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1 year out,feeling very burned out, need perspective


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I graduated a year ago and took a job in a surgical subspecialty, office based outpatient. Great manager, good pay, good incentive based on productivity.

 

Six months ago they demoted the manager and replaced him with a physician(who I've seen twice) and got rid of the productivity incentive. I got a 5k raise in base after a prolonged battle but lost up to 25k from the incentive for the coming year.

 

I'm currently seeing 20-23 patients a day five days a week. Because I have more openings than older providers, I sometimes see up to 8 emergency visits per day which is extremely taxing. I sent 3 people to be admitted last week they aren't all just simple acute visits. 

 

I was managing for awhile, but my ex-manager recently left the clinical practice and another PA has burned out and gone part time. I'm feeling completely at my limit at this point, and really hit a wall last week. I felt as though if I saw one more emergent I was going to break down in the office. Weekends aren't really recovering me for Monday like they used to. I've spoken up but I feel like I'm being gaslighted and I feel that they expect me to see even more patients in a day, some physicians see over 30 in a day. 

Is this just what it is to be a PA? Or are there better jobs out there? 

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There are better jobs out there. Don't stay where you feel you are being taken advantage of, no matter what career you are in.

 

Be polite, but speak up for yourself. If that doesn't work, vote with your feet!

 

Good luck.

 

 

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Unfortunately, from what I've seen, most jobs are like this.

 

There are some that are not, but you may have to give up some pay.

 

I currently work in a specialty and make $90k. Somewhat low for a PA, but I'm not going to work with that sinking feeling in the pit of my stomach, I can actually sleep at night, I'm not stressed out at all really, and I'm able to have a life outside of work.

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with a year of experience you could easily find a better job in a variety of hospital based or outpatient practices that would offer you a better work/life balance. find an alternative, tell your current job your needs, and if they can't meet them take that alternative position. best of luck.

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Agree with all above!

 

I would continue to go in, work hard, voice your concerns and both ask how they can be corrected and offer solutions.  Make it appear that you are willing to work through it.  

 

But each day I would be looking very hard at other positions that are coming available.  I would be looking to interview for said positions and ask potential new employers questions that reflect your current position ie patients seen in a day, productivity incentive, etc.  Once you think you found a position that would be worth taking, I would let your current place know your possible intentions, and see what their reaction is.  Unless everything changed and then some, I would be switching to that new position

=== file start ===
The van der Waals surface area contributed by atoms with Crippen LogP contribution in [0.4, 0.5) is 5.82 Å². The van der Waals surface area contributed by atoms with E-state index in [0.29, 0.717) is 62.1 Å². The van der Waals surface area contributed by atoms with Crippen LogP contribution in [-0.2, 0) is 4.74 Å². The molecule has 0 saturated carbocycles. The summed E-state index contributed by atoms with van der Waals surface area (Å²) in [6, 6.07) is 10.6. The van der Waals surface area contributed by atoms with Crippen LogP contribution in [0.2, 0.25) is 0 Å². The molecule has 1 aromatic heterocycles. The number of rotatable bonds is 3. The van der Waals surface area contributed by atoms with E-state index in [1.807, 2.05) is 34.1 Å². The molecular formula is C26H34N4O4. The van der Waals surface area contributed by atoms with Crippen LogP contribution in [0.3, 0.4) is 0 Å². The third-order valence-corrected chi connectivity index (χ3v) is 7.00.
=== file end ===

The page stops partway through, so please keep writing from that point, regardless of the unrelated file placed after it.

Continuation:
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Everyone likes to talk about switching jobs as the primary source of negotiating power. Unfortunately, unlike most jobs in the private sector, there are many barriers to switching. The system is built to make it difficult to switch jobs and subsequently reduce your negotiating power. 

 

Examples of barriers include

1. State licensing board - leave a job in one state and you'll need to apply for a license in another. Time cost ranges from four weeks to three months.  Costs as high as $1000. PAs lose. Employers win.

 

2. Licensing required to apply for a job - this is a clever one cooked up by hospitals and practice administrators. It keeps your options limited to those within the state and thus effectively reduces your negotiating power. Sure, you are free to look outside the state. Now, the hospitals collectively meet at their national association convention and agree to make it a requirement to have a license before your are considered. So, want to look at jobs in fifty states. You have to apply for a license in fifty states. Cost to you is about $25,000 every two years to keep this negotiating power. So you retreat and apply for a license in one other state and apply in a limited constricted fashion. PAs lose. Employers win. 

 

3.Job transfer requires reference from the supervising physician - clever tactic to get you to reveal to your current employer that you are planning to leave. Cost : risk of lost job or cessation of promotions . PA loses. Employers win.

 

4. Job transfer requires reference from prior SP - again, you left your previous job for legitimate reasons. Pill mill with inappropriate prescribing, ethical problems by SP. There are many legit reasons for leaving. Prior SP knew you were a bargain and he was making bank on you. Prior SP slams his hand on the desk and yells at you for resigning when you leave and promises no reference out of spite (not for competency because he already said you were outstanding). Costs of transfer : High because prior SP will interfere will new opportunities. PAs lose. Employers win.

 

Folks, we can keep changing jobs and clawing our way for an ounce of respect and a few more dollars of salary and cme and vacation. Unless and until we win independent practice to separate ourselves from our Physician, we will never advance as a profession. Did you think the southern slave negotiated his way to freedom? Seriously. The plantation owners view of the slave and their economic relationship is no different than the Physician/PA economic relationship.